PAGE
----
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“The charitable-industrial complex”
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“The charitable-industrial complex”

The desire to give aid comes from good intentions, writes Swapnil Mishra, 21, a Commonwealth Correspondent from India currently studying in the U.S. At the same time, policies around international aid can lead to dependence, or undermine efforts to build a healthy local economy.

A very popular documentary titled “Poverty, Inc.” explicitly puts forward the point of view that helping the poor comes from a “good” heart and noble intentions. In the garb of aid, no NGO or charitable organization donates food or money with ulterior motives.

However, “paternalism” helps no one, and no developing country has been able to become a first world country purely on the basis of aid. On the contrary, there is evidence that aid has hampered the domestic economy in some cases, as it creates a generation of dependence mentality.

The critics of foreign aid in third world countries argue that emergency disaster relief has become a permanent model. Arguably, there should be a reduction in aid as we progress in time past the date and immediate impact of a natural calamity. Therefore, in that view, the best way to help the poor is to help them stand on their own.

However, it is not just foreign aid in general that can hamper a developing country’s economy. Critics point to examples where economic policies introduced by the IMF and World Bank with noble intentions can also have serious negative consequences.

For example, in Jamaica and Haiti, the agricultural sector collapsed due to the implementation of economic policies such as trade liberalisation and tariff elimination.

The milk industry in Jamaica was flourishing until the IMF demanded that subsidies for the local industry be removed and taxes placed on imported milk be eliminated. This resulted in great quantities of European milk being dumped into the Jamaican market and dairy farms shutting down operations.

The situation was the same in Haiti, where subsidy and taxation policies had a negative impact on their agricultural industry as well. Haiti used to be a net exporter of rice before the IMF encouraged Haiti to cut the tax on rice imports and focus on export manufacturing.

These policies create a dilemma in the minds of the people the projects are intended to help. For example, in Ghana, there is a perception that international financial institutions such as the World Bank have an agenda or motive different than development, as the institutions cause more damage than good in certain cases.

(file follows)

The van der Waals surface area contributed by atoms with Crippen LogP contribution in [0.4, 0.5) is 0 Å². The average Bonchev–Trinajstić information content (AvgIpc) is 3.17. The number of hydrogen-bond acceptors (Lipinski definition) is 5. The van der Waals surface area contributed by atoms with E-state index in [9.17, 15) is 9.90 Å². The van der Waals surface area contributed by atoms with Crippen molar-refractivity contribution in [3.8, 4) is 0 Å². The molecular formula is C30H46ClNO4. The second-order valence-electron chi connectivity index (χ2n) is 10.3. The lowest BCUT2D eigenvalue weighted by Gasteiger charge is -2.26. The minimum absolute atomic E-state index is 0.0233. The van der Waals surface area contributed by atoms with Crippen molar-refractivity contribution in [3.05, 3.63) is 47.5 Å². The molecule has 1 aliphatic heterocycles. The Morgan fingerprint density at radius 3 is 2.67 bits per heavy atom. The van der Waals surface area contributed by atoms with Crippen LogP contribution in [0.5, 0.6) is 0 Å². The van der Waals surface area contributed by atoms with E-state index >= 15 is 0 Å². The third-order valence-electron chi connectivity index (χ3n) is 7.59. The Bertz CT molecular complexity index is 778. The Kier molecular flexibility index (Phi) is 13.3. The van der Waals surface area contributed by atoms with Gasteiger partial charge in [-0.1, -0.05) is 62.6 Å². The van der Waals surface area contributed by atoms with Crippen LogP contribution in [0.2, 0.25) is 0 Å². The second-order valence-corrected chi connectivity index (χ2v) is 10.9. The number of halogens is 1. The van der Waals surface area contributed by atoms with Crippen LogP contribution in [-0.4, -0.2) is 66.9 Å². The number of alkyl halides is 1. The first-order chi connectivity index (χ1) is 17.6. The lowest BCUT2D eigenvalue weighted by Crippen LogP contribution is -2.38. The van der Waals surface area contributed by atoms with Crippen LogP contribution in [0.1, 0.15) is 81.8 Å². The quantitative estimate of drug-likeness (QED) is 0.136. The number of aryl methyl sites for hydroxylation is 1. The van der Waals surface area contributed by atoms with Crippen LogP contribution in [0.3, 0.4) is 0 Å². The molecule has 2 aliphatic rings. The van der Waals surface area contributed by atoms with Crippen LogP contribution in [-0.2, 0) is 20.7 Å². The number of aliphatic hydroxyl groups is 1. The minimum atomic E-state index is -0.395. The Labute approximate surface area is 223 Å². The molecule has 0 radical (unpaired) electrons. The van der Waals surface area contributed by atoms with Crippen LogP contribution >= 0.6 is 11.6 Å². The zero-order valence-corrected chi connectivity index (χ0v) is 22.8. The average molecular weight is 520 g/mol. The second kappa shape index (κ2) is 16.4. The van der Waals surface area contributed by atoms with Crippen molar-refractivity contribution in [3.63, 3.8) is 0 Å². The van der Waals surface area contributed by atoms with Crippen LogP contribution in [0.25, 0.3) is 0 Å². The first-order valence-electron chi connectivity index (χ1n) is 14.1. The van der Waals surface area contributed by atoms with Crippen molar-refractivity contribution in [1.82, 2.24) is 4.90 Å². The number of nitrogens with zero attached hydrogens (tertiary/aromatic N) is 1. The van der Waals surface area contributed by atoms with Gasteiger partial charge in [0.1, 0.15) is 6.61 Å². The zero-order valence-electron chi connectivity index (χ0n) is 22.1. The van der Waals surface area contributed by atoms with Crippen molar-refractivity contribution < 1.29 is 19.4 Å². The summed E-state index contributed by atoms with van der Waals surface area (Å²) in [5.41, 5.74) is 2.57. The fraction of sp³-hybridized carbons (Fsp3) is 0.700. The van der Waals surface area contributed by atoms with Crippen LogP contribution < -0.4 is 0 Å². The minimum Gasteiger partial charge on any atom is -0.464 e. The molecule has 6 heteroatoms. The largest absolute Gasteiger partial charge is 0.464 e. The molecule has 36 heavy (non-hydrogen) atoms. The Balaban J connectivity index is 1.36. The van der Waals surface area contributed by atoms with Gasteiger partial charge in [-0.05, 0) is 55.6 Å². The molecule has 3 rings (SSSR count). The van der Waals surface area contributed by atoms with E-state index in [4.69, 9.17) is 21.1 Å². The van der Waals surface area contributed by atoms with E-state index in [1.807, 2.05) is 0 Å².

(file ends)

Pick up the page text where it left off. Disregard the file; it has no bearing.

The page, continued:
Social entrepreneurship projects such as TOMS, the shoe company that provides free shoes and services in the developing world in as a dividend for shoes purchased in developed markets, can do more harm than good in low income countries where there is an immense lack of small-medium industries. These industries are the “missing middle” of the economic spectrum. Unlike high-income countries where small-scale, medium and large industries flourish, developing countries lack the missing middle of small to medium scale industries that provide jobs and economic diversity.

Maybe, instead of giving away free shoes, the manufacturing sector of the company could be relocated to the countries where these shoes are donated in the form of aid. Not only would this lead to job creation, but it would also not eliminate its competitors in the developing world economy in the process.

photo credit: Vivianna_love via photopin (license)

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About me: My name is Swapnil Mishra and I am an undergraduate student pursuing a major in Economics with minors in Business (Environmental Management) & International Relations at Knox College, Illinois, U.S.

My ambition is to work in the field of International Development and my interests are cricket and travelling.

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Opinions expressed in this article are those of the author and do not necessarily represent the views of the Commonwealth Youth Programme. Articles are published in a spirit of dialogue, respect and understanding. If you disagree, why not submit a response?
To learn more about becoming a Commonwealth Correspondent please visit: http://www.yourcommonwealth.org/submit-articles/

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